The document I selected from Dian Fossey archives in the special collections room is her field notes, pure and simple. But before I discuss her observations and what they can tell us about studying primate behavior, I’d like to explain what I learned about Dian Fossey through this project, because she was so much more than a Mountain Gorilla observer. Fossey was an activist within the gorilla population. She led anti-poaching efforts in the local areas in Rwanda. She also was firmly against tourism for many reasons, particularly because gorillas are susceptible to human illness, such as the flu. These sorts of diseases can be detrimental to gorilla populations. Fossey also played a particularly active role in preservation of gorilla habitats, and was responsible for increase in park sizes in the local areas. And after Fossey’s untimely death, her legacy lives on through research programs she founded that are dedicated to helping study and protect mountain gorillas, especially in Rwanda.
But, as I said earlier, Dian Fossey was more than just an activist for her passions, but also a devout researcher, which can be seen in her field notes and detailed observations that I was lucky enough to get the chance to investigate. The actual content of the document is absolutely captivating. Fossey writes with such intense detail that the reader feels almost transported to Rwanda, just from reading raw field notes.
The document I chose, as it is just raw field notes gives no introduction and is even lacking a year (though we are told the month / year, beginning on January 9th). Fossey begins by observing a solitary silverback gorilla who seems to be wounded. She follows this mountain gorilla for the entire day, and attempts to go back and look for him to no avail. In the following days she returns back to the group (I believe it is Group 5). In her observations of these gorillas she continues to record with minute detail. She describes the child’s play, which is performed close to the silverback. She noted a great deal of play behavior between a juvenile and infant. She noted that a juvenile male beat his chest during play activity, which we were lucky enough to see at the zoo! Fossey takes notes on a cranky female, the noises she makes and the other gorillas she interacts with. She also describes the males with detail, although they are relatively inactive, and spend a great deal of time eating.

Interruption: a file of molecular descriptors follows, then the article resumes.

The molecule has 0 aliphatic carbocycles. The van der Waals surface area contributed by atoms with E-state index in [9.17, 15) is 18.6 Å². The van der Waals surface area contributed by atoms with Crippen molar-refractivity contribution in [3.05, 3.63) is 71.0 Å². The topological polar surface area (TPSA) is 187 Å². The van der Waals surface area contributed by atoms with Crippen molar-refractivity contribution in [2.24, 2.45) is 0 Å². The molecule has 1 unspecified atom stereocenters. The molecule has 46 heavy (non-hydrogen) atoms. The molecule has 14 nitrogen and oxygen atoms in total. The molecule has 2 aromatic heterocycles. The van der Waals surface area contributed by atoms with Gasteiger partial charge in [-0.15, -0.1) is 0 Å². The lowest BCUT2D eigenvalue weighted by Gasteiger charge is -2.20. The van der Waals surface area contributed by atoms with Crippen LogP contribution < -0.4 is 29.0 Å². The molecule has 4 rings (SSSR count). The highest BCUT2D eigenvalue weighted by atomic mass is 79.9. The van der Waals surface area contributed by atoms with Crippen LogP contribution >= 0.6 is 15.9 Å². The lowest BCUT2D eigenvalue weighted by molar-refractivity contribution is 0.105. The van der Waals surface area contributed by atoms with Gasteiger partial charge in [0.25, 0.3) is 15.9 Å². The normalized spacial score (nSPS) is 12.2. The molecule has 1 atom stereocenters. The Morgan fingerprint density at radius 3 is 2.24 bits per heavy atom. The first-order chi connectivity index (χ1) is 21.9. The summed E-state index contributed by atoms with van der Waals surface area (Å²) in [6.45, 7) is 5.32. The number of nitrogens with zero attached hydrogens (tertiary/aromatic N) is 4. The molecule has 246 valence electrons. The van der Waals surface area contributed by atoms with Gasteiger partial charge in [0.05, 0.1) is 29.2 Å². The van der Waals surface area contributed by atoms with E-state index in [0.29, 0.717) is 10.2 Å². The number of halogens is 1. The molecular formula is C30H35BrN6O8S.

Fossey’s field notes are extremely detailed. She notes the time of day, the sights she sees, the smells, and the sounds she encounters on the mountain. Every slight movement of the gorillas she takes notes of. She notes the color of the blood leaking from the wounded silverback. She mentions expectations she had from gorilla behavior, surprises she encountered – that is to say she takes specific situations and compares them to what would generally be expected. Fossey takes great care to refrain from making judgments or conclusions. Her field notes, contrasted from Gorillas in the Mist are commentary on her five senses and logic heuristics. She does little to anthropomorphize the gorillas in this document.
The notes I read from Fossey’s field work validated much of the information given in Robbins’ excerpt from Primate Ethnographies. Robbins describes the mountain gorillas as “extreme” in their habitat niche; paying close attention to social patterns and their food resources. While the two works differentiate in the specificity of behavioral observations, there are many similar undertones. Robbins exhibits the same sort of desire to call attention to the rapidly dwindling mountain gorilla population as Fossey. They two are both interested in looking at social behavior and how it plays a role in subsistence / mating activities. Two of the biggest similarities I noted between the two pieces were related to difficulties in observing gorillas.
First of all, Fossey’s field notes indicated quite bluntly how difficult tracking gorillas could be. She had useless days that were wasted attempting to track a gorilla, specifically the wounded one. Fossey is a perfect representation of the necessity of persistence during primate field observations, which Robbins portrays through her work as well. Both pieces provide examples of the physical challenges that can be posed when attempting to follow the mountain gorillas. Research, furthermore, cannot even begin to take place if habituation does not occur. Habituation poses an immense challenge to both researches. The field notes I read seemed to be written while Fossey was still attempting to habituate the gorillas. This process can be particularly challenging and lengthy, according to Robbins.
Overall I thoroughly enjoyed reading Dian Fossey’s field notes. They gave incredible insights to not only gorilla behavior from first hand perspective, but they painted a clear picture of the processes involved in actually studying primate behavior. This exercise was incredibly interesting to me and I think we are all so lucky to have access to these field notes!
Fossey, D. “Field Notes January 1969-1971.” Dian Fossey Collection: Box 15. Howard T.P. Hayes Special Collections. Wake Forest University, Winston-Salem, NC. Accessed Febuary 25, 2014. Print.